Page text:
Friday, 2 March 2012

Hurrying less

There is so much emphasis on what needs to get done in a day, the stress of needing a good job, of having an education, saving for retirement, getting all the work done before hurrying home to cook dinner so you can hurry to bed before you have to start the process all over. Because somewhere in the distant future we’re going to have it all, time to relax, more money to travel, a nice house and a new car, all this work and rushing around will pay off. Well the distant future isn’t good enough for me. The only thing that matters is every hour and every day and being happy and appreciative and hurrying much, much less. 

I do get stressed out at the prospect of not doing enough, like every part of my day needs to be filled with things to do, productive from morning until night. Then I get stressed about wanting to simplify but not knowing how. What do I cut back on? What do I need that I don’t already have? I feel torn between pulling back from the rush of society and feeling like I don’t deserve to stop and do nothing for a while, to just be in the moment without feeling the need to be somewhere else. Since I started my new job I’ve kind of fallen into a new rhythm of being. I get up at 6 every morning and usually have an hour to lay in bed, then I slowly get up and have time to make lunch and breakfast and actually enjoy making it, taking my time to watch the morning news while having my first sips of coffee. I love the first sunbeams hitting the snow on the trees outside my windows and listening to the dogs snore on the couch. I have time to day dream and write and take pictures before I’ve even got dressed. I cherish these slow times because I decided to take that time for myself. I need that solitude to be happier. Because making that extra money going in to work early isn’t going to give me any of what I just described. It’s not going to give me the time or the experiences back.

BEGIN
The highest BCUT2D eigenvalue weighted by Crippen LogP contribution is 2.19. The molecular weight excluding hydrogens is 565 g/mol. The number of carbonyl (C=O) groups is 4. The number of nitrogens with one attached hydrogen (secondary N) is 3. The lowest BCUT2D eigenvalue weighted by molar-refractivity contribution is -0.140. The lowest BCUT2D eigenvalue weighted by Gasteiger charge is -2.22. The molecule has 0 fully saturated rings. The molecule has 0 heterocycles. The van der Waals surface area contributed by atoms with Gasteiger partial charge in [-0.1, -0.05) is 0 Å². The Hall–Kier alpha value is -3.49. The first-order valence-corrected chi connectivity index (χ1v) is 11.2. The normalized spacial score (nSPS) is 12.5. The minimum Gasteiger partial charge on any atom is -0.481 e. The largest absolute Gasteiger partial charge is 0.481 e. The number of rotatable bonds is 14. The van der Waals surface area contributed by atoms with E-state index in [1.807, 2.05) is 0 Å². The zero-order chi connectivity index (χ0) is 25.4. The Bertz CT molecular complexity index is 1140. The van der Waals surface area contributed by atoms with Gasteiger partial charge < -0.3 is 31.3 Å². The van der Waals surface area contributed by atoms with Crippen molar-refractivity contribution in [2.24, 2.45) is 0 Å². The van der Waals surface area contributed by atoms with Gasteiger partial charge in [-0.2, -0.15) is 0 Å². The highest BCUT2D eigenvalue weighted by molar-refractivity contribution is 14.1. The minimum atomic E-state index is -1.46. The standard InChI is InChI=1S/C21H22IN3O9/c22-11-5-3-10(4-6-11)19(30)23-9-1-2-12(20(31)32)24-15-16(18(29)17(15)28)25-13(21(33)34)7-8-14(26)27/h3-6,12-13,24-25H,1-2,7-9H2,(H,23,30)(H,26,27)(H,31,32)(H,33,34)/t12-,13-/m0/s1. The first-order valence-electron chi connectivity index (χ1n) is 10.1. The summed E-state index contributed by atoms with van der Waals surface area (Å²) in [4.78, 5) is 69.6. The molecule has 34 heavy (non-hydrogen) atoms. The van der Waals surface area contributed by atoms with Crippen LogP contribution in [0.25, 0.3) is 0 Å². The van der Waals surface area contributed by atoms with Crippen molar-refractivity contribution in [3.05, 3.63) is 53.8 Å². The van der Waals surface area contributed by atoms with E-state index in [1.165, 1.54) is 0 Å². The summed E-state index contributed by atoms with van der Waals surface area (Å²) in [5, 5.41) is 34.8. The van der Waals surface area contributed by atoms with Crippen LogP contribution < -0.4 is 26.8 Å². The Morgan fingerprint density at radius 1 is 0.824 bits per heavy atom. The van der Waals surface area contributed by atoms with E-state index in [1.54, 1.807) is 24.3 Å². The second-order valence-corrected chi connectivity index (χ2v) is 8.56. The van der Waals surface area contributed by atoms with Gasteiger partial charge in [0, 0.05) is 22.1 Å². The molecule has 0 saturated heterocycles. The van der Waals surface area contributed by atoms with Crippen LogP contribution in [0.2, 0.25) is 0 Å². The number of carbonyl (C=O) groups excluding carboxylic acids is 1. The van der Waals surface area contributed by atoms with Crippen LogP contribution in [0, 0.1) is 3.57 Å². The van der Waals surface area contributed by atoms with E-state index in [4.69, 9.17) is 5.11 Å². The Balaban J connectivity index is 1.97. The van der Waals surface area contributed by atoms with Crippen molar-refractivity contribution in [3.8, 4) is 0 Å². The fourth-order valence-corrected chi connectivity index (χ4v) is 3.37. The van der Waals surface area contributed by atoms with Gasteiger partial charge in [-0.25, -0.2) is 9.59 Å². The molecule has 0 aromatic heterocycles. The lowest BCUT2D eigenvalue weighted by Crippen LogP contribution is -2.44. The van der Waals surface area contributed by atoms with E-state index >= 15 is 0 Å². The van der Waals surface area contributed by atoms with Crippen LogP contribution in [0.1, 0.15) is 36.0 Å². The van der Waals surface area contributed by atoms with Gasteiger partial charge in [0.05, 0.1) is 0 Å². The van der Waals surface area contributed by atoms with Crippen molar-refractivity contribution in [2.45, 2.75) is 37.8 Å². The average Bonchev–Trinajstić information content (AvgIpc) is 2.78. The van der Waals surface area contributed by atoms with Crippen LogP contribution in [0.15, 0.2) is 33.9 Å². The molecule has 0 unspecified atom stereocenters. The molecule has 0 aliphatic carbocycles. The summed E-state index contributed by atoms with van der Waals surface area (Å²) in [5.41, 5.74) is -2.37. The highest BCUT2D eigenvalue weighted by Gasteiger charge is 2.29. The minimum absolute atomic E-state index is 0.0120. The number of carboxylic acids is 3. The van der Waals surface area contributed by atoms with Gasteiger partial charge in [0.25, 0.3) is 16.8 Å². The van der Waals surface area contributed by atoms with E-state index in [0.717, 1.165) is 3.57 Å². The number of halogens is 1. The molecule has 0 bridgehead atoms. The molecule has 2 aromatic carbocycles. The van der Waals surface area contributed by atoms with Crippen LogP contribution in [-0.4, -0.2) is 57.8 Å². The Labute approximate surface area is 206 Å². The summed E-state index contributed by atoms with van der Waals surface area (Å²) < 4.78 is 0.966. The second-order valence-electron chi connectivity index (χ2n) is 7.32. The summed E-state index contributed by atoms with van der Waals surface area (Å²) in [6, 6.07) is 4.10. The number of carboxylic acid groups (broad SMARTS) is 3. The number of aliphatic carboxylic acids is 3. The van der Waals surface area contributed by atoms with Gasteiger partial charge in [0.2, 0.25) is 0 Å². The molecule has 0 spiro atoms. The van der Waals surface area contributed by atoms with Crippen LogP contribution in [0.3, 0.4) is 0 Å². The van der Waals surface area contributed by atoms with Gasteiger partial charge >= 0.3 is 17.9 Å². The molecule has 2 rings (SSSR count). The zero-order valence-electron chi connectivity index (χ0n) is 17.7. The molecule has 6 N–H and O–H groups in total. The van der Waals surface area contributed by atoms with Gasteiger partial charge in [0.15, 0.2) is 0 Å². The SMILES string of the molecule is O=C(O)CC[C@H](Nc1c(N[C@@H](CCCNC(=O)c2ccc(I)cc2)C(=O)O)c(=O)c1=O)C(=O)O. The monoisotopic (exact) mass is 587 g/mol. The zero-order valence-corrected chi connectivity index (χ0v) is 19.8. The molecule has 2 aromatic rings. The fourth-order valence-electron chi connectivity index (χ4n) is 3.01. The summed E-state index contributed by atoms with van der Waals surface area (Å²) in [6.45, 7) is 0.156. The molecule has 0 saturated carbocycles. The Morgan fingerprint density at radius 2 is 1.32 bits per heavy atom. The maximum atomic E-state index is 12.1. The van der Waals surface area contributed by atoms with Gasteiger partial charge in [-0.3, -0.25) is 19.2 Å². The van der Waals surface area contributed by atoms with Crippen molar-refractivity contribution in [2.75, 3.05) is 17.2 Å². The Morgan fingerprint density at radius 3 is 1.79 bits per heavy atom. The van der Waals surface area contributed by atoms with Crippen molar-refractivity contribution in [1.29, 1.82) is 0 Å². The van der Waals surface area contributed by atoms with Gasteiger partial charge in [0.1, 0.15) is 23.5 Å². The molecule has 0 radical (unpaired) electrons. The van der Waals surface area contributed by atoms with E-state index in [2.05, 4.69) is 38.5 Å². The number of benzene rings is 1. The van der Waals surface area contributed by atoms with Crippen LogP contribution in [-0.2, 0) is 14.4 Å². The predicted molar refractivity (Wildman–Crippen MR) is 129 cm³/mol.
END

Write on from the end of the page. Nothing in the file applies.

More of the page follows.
I read about a woman who had worked many years in an elderly home, the kind where people spend their last months and years and she wrote a book based on conversations with these people called “the top five regrets of the dying”. Working too much, letting yourself be controlled by other people and not allowing yourself to be happy were the top three regrets. I feel so much lately that what I want is shifting from material, money and what I’m “supposed” to be doing, to quiet time alone, dinner with friends and family, baking my own bread, sitting around a campfire, planting a garden, taking more time for adventures and exploring and just appreciating the life that’s happening right now. I don’t know of that’s selfish and indulgent or if it’s the recipe for truly being happy but I’m willing to take the chance.